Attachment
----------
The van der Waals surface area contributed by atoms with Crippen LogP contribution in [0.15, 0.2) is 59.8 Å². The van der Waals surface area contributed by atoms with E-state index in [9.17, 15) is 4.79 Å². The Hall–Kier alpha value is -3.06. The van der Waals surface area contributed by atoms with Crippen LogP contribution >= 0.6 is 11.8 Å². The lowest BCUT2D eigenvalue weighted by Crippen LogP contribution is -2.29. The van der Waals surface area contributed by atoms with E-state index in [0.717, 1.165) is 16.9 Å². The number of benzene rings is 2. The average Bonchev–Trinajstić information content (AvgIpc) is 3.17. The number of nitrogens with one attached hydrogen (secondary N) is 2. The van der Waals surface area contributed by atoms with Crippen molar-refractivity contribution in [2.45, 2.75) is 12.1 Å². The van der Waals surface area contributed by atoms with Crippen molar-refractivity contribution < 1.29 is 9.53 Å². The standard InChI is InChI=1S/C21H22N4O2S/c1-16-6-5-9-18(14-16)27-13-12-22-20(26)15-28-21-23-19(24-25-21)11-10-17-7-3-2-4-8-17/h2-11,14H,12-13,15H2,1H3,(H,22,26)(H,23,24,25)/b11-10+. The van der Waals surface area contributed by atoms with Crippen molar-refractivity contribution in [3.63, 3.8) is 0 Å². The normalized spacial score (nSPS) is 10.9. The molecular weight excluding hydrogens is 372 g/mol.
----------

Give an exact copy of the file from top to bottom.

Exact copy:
The van der Waals surface area contributed by atoms with Crippen LogP contribution in [0.15, 0.2) is 59.8 Å². The van der Waals surface area contributed by atoms with E-state index in [9.17, 15) is 4.79 Å². The Hall–Kier alpha value is -3.06. The van der Waals surface area contributed by atoms with Crippen LogP contribution >= 0.6 is 11.8 Å². The lowest BCUT2D eigenvalue weighted by Crippen LogP contribution is -2.29. The van der Waals surface area contributed by atoms with E-state index in [0.717, 1.165) is 16.9 Å². The number of benzene rings is 2. The average Bonchev–Trinajstić information content (AvgIpc) is 3.17. The number of nitrogens with one attached hydrogen (secondary N) is 2. The van der Waals surface area contributed by atoms with Crippen molar-refractivity contribution in [2.45, 2.75) is 12.1 Å². The van der Waals surface area contributed by atoms with Crippen molar-refractivity contribution < 1.29 is 9.53 Å². The standard InChI is InChI=1S/C21H22N4O2S/c1-16-6-5-9-18(14-16)27-13-12-22-20(26)15-28-21-23-19(24-25-21)11-10-17-7-3-2-4-8-17/h2-11,14H,12-13,15H2,1H3,(H,22,26)(H,23,24,25)/b11-10+. The van der Waals surface area contributed by atoms with Crippen molar-refractivity contribution in [3.63, 3.8) is 0 Å². The normalized spacial score (nSPS) is 10.9. The molecular weight excluding hydrogens is 372 g/mol.